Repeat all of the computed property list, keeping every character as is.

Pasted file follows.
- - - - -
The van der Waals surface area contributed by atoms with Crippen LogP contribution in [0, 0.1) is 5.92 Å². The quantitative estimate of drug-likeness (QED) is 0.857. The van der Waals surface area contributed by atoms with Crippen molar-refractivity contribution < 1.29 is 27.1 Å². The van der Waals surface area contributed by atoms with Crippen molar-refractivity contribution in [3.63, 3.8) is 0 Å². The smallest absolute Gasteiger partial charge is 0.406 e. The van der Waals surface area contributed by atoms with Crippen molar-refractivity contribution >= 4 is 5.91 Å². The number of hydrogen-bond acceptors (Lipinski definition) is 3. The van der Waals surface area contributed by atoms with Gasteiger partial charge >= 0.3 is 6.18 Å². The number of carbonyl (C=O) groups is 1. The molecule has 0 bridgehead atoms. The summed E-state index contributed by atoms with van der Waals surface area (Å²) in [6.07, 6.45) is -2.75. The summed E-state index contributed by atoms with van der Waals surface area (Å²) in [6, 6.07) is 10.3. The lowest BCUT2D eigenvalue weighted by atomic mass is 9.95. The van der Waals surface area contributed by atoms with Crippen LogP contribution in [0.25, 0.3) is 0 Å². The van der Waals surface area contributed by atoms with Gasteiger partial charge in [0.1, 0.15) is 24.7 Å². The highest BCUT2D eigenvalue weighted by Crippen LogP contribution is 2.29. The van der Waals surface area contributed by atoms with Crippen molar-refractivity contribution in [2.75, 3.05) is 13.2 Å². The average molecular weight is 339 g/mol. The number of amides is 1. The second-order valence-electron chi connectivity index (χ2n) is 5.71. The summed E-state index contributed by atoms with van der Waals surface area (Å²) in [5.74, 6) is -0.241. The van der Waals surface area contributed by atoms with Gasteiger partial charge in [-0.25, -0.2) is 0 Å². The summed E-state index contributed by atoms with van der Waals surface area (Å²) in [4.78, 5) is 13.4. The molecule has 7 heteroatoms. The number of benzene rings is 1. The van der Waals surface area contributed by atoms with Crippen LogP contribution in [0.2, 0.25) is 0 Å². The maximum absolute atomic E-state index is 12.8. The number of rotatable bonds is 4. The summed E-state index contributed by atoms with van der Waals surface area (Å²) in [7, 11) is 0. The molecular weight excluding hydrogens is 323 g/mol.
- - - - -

The van der Waals surface area contributed by atoms with Crippen LogP contribution in [0, 0.1) is 5.92 Å². The quantitative estimate of drug-likeness (QED) is 0.857. The van der Waals surface area contributed by atoms with Crippen molar-refractivity contribution < 1.29 is 27.1 Å². The van der Waals surface area contributed by atoms with Crippen molar-refractivity contribution in [3.63, 3.8) is 0 Å². The smallest absolute Gasteiger partial charge is 0.406 e. The van der Waals surface area contributed by atoms with Crippen molar-refractivity contribution >= 4 is 5.91 Å². The number of hydrogen-bond acceptors (Lipinski definition) is 3. The van der Waals surface area contributed by atoms with Gasteiger partial charge >= 0.3 is 6.18 Å². The number of carbonyl (C=O) groups is 1. The molecule has 0 bridgehead atoms. The summed E-state index contributed by atoms with van der Waals surface area (Å²) in [6.07, 6.45) is -2.75. The summed E-state index contributed by atoms with van der Waals surface area (Å²) in [6, 6.07) is 10.3. The lowest BCUT2D eigenvalue weighted by atomic mass is 9.95. The van der Waals surface area contributed by atoms with Crippen LogP contribution in [0.25, 0.3) is 0 Å². The van der Waals surface area contributed by atoms with Gasteiger partial charge in [0.1, 0.15) is 24.7 Å². The highest BCUT2D eigenvalue weighted by Crippen LogP contribution is 2.29. The van der Waals surface area contributed by atoms with Crippen molar-refractivity contribution in [2.75, 3.05) is 13.2 Å². The average molecular weight is 339 g/mol. The number of amides is 1. The second-order valence-electron chi connectivity index (χ2n) is 5.71. The summed E-state index contributed by atoms with van der Waals surface area (Å²) in [5.74, 6) is -0.241. The van der Waals surface area contributed by atoms with Gasteiger partial charge in [-0.25, -0.2) is 0 Å². The summed E-state index contributed by atoms with van der Waals surface area (Å²) in [4.78, 5) is 13.4. The molecule has 7 heteroatoms. The number of benzene rings is 1. The van der Waals surface area contributed by atoms with Crippen LogP contribution in [0.2, 0.25) is 0 Å². The maximum absolute atomic E-state index is 12.8. The number of rotatable bonds is 4. The summed E-state index contributed by atoms with van der Waals surface area (Å²) in [7, 11) is 0. The molecular weight excluding hydrogens is 323 g/mol.